KOCHI: Years into the promise of turning them into heritage monuments, the Kadavumbhagam and Thekkumbhagam synagogues still stand as testimonies of apathy. The Archaeological Department, the State Government and the Kochi Corporation are equally at fault for the pathetic state of the twin synagogues which once stood as the prestigious symbols of the Jewish population in the city.
The structures that were once a proud mark of a great culture are now on the trail of neglect. With the Jewish population fading in numbers, these places of worship have been closed down and are on the verge of ruin.
Wandering around Kochi in search of the ancient Kadavumbagam and Thekkumbagam Synagogues sends one on a wild goose chase. It ends in front of a faded signboard which is a bit confusing; it reads both Cochin Blossoms and Kadavumbagam Synagogue. Standing in the middle of the busy Market Road near Marine Drive in Kochi, one wonders whether it points to an aquarium-cum-flower shop or to one of the oldest Jewish structures in the city. Surprisingly, the answer is both. The narrow, plant-lined path ends in Elias (Babu) Josephai's 'Cochin Blossoms' which stands in the former Yeshiva (Jewish educational institution) of the Kadavumbagam Synagogue. And very few know that something more alluring lies behind the closed door at the back of the shop — the Hall of Prayer stands silently.
The structure which is believed to have been constructed around 1200 AD, was rebuilt in 1700 AD as a replica of the first temple in Jerusalem with its 10 windows symbolising the Ten Commandments.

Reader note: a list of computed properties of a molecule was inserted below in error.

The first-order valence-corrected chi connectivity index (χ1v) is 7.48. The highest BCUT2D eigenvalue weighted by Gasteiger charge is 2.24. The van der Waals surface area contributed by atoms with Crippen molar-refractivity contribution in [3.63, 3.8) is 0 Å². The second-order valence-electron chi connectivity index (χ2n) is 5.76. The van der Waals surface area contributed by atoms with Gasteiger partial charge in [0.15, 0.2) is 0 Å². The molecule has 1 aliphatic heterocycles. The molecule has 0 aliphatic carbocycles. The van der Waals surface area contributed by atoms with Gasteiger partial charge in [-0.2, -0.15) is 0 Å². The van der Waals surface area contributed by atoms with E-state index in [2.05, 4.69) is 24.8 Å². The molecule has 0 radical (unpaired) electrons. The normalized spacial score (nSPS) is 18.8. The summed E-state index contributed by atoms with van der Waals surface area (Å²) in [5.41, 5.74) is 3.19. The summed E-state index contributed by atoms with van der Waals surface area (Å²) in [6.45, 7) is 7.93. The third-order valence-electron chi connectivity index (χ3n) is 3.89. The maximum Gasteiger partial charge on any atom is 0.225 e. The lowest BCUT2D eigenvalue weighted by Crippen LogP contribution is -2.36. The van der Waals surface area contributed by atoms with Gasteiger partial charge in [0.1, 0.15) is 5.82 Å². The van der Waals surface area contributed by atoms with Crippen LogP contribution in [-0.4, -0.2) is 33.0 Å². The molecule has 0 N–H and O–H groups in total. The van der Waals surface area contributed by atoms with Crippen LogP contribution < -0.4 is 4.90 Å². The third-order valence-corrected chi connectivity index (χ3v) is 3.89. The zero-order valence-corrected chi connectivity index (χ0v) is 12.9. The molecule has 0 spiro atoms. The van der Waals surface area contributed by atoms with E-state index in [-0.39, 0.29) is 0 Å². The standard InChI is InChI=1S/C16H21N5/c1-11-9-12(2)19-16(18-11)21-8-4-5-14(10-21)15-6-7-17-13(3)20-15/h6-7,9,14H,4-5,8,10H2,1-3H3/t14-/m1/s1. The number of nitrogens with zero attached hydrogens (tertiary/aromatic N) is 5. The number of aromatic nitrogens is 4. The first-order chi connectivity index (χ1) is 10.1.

"We try to keep the Synagogue in proper order using as much funds as our pockets permit since the government does not seem to be interested in protecting this heritage site," says Josephai, one of the last remaining members of the congregation of the Kadavumbagam Synagogue. Though the usage of the holy structure as a shop might sound outrageous to some, it seems to be the only reason that keeps the Synagogue standing.
Right around the corner of Kadavumbagam Synagogue lies the Thekkumbhagam Synagogue, which is inruins owing to disuse and neglect.
The structures, both of which have been identified as heritage buildings by 'The Friends of Kerala Synagogues' in 2009, are yet to receive government aid for maintenance.
Since the Jewish community in Kochi is not strong enough to fight for these grants, even the authorities have an indifferent attitude towards the issue. "There were some attempts to entrust the synagogue to the Archaeological Survey of India (ASI). But as far as I know, no decision has been taken so far by the ASI," said a top Corporation official.